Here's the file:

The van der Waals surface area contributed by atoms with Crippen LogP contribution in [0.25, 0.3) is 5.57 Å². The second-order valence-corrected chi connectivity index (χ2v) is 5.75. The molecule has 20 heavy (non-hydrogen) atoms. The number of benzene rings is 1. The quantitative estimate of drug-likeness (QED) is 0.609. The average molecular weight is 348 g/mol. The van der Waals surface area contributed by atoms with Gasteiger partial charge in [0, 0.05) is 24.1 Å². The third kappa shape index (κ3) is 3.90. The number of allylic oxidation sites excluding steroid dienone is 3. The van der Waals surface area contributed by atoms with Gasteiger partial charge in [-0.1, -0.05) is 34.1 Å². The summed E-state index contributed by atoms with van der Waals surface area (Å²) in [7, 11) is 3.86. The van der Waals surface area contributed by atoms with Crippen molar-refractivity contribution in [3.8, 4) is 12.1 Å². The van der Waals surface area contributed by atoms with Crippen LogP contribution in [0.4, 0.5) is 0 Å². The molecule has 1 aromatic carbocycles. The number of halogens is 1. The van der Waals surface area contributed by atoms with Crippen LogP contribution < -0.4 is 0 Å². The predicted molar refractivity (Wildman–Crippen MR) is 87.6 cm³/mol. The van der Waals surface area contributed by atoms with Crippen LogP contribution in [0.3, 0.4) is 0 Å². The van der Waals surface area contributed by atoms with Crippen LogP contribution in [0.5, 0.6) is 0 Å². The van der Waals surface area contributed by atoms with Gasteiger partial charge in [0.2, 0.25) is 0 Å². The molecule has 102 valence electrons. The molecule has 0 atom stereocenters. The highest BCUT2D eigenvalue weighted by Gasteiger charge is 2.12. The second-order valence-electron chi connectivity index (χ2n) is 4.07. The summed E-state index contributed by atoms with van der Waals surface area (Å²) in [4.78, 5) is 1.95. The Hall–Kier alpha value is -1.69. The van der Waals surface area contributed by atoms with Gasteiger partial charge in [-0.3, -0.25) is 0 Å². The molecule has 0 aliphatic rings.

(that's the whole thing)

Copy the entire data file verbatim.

The van der Waals surface area contributed by atoms with Crippen LogP contribution in [0.25, 0.3) is 5.57 Å². The second-order valence-corrected chi connectivity index (χ2v) is 5.75. The molecule has 20 heavy (non-hydrogen) atoms. The number of benzene rings is 1. The quantitative estimate of drug-likeness (QED) is 0.609. The average molecular weight is 348 g/mol. The van der Waals surface area contributed by atoms with Gasteiger partial charge in [0, 0.05) is 24.1 Å². The third kappa shape index (κ3) is 3.90. The number of allylic oxidation sites excluding steroid dienone is 3. The van der Waals surface area contributed by atoms with Gasteiger partial charge in [-0.1, -0.05) is 34.1 Å². The summed E-state index contributed by atoms with van der Waals surface area (Å²) in [7, 11) is 3.86. The van der Waals surface area contributed by atoms with Crippen molar-refractivity contribution in [3.8, 4) is 12.1 Å². The van der Waals surface area contributed by atoms with Crippen LogP contribution in [0.4, 0.5) is 0 Å². The molecule has 1 aromatic carbocycles. The number of halogens is 1. The van der Waals surface area contributed by atoms with Crippen LogP contribution < -0.4 is 0 Å². The predicted molar refractivity (Wildman–Crippen MR) is 87.6 cm³/mol. The van der Waals surface area contributed by atoms with Crippen LogP contribution in [0.3, 0.4) is 0 Å². The van der Waals surface area contributed by atoms with Crippen LogP contribution in [0.5, 0.6) is 0 Å². The van der Waals surface area contributed by atoms with Gasteiger partial charge in [0.2, 0.25) is 0 Å². The molecule has 102 valence electrons. The molecule has 0 atom stereocenters. The highest BCUT2D eigenvalue weighted by Gasteiger charge is 2.12. The second-order valence-electron chi connectivity index (χ2n) is 4.07. The summed E-state index contributed by atoms with van der Waals surface area (Å²) in [4.78, 5) is 1.95. The Hall–Kier alpha value is -1.69. The van der Waals surface area contributed by atoms with Gasteiger partial charge in [-0.3, -0.25) is 0 Å². The molecule has 0 aliphatic rings.